Pockets of credit deterioration
While the pace of downgrades within investment grade has slowed considerably in recent quarters, pockets of credit deterioration are evident. In the first three quarters of 2021, approximately $91bn worth of single-A rated bonds were downgraded to BBB, much of which can be attributed to increased debt issuance for M&A or shareholder returns.
Among the recent downgrades are Southwest Gas and AmerisourceBergen, which both saw credit ratings lowered due to acquisitions.
Meanwhile, Baxter International’s long-term A- credit rating is currently in jeopardy, with S&P placing it on CreditWatch with negative implications, after the medical-device company said it would acquire Hill-Rom Holdings for $12.7bn.
Cost of being downgraded is low
Notably, management teams continue to appear more willing to be downgraded from A to BBB than they are to be downgraded from investment grade to high yield. While overall downgrades from investment grade to high yield have remained muted in 2021 – at only $7bn through the third quarter of the year – downgrades of non-financial investment grade totalled $292bn through the same period.
More than one-third of those debt downgrades were from A to BBB. For added perspective, about 6% of all non-financial investment-grade debt was downgraded through the first three quarters of this year, with the large majority remaining investment grade.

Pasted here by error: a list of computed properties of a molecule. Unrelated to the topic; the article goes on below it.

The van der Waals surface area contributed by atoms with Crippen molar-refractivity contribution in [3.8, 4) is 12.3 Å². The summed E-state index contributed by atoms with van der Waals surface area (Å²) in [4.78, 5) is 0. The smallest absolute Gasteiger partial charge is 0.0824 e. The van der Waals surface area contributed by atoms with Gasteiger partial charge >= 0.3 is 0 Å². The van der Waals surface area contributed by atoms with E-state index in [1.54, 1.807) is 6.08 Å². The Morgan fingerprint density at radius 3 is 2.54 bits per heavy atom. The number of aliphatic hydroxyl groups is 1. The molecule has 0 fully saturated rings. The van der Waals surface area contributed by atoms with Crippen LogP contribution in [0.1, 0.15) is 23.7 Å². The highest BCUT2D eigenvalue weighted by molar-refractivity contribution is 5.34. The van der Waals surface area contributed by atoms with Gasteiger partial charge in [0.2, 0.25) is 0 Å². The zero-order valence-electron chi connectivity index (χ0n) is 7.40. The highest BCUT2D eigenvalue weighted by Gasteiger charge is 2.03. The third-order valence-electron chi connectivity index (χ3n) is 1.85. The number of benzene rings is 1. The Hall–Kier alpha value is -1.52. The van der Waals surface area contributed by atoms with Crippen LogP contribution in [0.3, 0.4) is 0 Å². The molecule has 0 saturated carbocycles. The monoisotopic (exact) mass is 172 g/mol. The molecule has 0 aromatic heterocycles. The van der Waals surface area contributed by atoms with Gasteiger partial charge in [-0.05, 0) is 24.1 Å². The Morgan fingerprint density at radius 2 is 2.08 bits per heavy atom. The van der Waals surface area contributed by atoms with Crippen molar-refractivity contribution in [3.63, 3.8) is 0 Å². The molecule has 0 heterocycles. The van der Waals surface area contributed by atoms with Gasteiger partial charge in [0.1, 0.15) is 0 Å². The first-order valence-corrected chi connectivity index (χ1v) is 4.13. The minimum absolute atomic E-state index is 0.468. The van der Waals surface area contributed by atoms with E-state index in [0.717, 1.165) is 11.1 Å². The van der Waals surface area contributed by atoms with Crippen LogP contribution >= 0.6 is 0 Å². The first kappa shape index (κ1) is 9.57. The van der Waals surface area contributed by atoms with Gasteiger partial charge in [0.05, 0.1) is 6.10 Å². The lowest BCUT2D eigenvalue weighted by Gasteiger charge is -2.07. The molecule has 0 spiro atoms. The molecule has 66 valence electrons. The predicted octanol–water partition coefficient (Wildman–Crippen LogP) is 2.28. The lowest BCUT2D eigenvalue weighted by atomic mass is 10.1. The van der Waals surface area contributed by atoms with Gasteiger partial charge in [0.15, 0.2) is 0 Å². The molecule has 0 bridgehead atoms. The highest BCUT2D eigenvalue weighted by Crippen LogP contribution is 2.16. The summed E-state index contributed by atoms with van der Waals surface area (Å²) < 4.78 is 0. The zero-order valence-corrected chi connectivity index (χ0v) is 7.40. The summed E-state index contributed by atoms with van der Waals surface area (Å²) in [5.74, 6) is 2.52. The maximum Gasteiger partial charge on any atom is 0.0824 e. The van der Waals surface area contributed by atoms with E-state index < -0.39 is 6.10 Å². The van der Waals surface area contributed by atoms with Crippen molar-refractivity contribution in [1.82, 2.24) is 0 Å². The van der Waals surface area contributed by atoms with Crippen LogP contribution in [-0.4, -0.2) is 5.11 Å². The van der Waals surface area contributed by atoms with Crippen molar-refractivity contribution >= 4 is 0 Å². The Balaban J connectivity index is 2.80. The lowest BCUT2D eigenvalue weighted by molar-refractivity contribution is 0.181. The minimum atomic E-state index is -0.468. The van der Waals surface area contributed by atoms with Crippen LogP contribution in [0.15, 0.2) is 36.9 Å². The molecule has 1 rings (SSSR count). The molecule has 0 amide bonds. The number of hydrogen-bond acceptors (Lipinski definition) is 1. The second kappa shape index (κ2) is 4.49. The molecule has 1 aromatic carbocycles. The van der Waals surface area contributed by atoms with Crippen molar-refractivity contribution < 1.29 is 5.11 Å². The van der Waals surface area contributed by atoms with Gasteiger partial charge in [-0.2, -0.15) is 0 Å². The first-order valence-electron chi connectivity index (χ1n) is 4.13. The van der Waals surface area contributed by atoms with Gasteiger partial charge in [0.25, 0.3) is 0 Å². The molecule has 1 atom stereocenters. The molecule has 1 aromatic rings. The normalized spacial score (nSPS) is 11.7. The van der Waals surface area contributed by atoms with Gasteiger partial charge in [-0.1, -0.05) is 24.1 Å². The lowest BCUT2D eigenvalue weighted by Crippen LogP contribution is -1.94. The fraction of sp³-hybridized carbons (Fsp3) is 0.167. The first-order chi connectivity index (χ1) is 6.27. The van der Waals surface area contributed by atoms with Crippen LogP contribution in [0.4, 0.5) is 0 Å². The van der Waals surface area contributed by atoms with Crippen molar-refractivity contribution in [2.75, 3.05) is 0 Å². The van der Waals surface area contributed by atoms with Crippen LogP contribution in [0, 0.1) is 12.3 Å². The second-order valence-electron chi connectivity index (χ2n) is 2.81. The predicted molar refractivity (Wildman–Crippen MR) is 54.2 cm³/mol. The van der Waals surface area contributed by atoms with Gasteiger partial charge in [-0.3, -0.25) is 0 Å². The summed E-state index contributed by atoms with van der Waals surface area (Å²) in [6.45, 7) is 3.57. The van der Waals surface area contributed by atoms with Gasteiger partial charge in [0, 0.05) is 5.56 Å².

Underlying this pattern is that the relative cost of getting downgraded from A to BBB is quite low, while the cost of getting downgraded to below investment grade is comparably high. The spread differential between A-rated and BBB-rated corporates has declined substantially over the past few years, decreasing the benefit of a single-A rating from a funding perspective. At 37bps, the BBB-A spread differential is now at the narrowest since 2010 (see figure). As a result, the cost of higher leverage and lower ratings is quite low.
Meanwhile, the spread differential between BBB-rated and BB-rated corporates is approximately 93bps, reinforcing the value of maintaining a high-grade rating. Other benefits to remaining investment grade include maintaining access to the debt markets and the possibility that the Fed could once again purchase investment-grade corporate bonds in a severe recession or market downturn.
So while we remain cautiously optimistic on investment-grade corporate spreads overall, we expect some management teams to shift focus away from deleveraging towards more aggressive uses of capital. BBB credits are still expected to prioritise debt repayment to maintain or improve investment grade ratings – indeed, about 60% of the credit rating upgrades in Q3 were BBB-rated issuers moving up to A ratings.
Yet, the risk of M&A leading to a deterioration of fundamentals and negative credit migration among A-rated companies could become more prevalent as earnings growth begins to slow. It is a dynamic that underscores the importance of understanding management teams’ motivations and sensitivity to borrowing costs, their willingness to add leverage to the balance sheet, and their commitment to their ratings – or lack thereof.
David Del Vecchio is co-head of the US investment grade bond team at PGIM Fixed Income